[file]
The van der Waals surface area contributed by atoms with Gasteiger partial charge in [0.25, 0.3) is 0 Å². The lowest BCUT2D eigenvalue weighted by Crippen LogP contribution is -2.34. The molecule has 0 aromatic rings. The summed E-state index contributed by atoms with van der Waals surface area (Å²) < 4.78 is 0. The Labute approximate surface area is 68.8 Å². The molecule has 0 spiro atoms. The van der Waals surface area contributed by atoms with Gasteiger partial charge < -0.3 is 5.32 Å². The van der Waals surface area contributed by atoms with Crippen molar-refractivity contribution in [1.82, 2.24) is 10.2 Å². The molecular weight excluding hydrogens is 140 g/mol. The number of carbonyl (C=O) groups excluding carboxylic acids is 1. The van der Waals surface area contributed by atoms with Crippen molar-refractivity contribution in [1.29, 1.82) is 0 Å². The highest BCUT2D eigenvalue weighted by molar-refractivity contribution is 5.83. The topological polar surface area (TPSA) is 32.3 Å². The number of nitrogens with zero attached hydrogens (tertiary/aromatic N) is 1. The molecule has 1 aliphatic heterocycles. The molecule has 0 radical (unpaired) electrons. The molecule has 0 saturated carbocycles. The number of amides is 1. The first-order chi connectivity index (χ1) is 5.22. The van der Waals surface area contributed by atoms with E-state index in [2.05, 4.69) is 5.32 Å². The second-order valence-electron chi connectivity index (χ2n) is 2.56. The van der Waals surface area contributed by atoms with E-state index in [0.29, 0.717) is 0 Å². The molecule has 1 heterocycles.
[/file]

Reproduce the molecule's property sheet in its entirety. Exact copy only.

The van der Waals surface area contributed by atoms with Gasteiger partial charge in [0.25, 0.3) is 0 Å². The lowest BCUT2D eigenvalue weighted by Crippen LogP contribution is -2.34. The molecule has 0 aromatic rings. The summed E-state index contributed by atoms with van der Waals surface area (Å²) < 4.78 is 0. The Labute approximate surface area is 68.8 Å². The molecule has 0 spiro atoms. The van der Waals surface area contributed by atoms with Gasteiger partial charge < -0.3 is 5.32 Å². The van der Waals surface area contributed by atoms with Crippen molar-refractivity contribution in [1.82, 2.24) is 10.2 Å². The molecular weight excluding hydrogens is 140 g/mol. The number of carbonyl (C=O) groups excluding carboxylic acids is 1. The van der Waals surface area contributed by atoms with Crippen molar-refractivity contribution in [1.29, 1.82) is 0 Å². The highest BCUT2D eigenvalue weighted by molar-refractivity contribution is 5.83. The topological polar surface area (TPSA) is 32.3 Å². The number of nitrogens with zero attached hydrogens (tertiary/aromatic N) is 1. The molecule has 1 aliphatic heterocycles. The molecule has 0 radical (unpaired) electrons. The molecule has 0 saturated carbocycles. The number of amides is 1. The first-order chi connectivity index (χ1) is 5.22. The van der Waals surface area contributed by atoms with E-state index in [2.05, 4.69) is 5.32 Å². The second-order valence-electron chi connectivity index (χ2n) is 2.56. The van der Waals surface area contributed by atoms with E-state index in [0.29, 0.717) is 0 Å². The molecule has 1 heterocycles.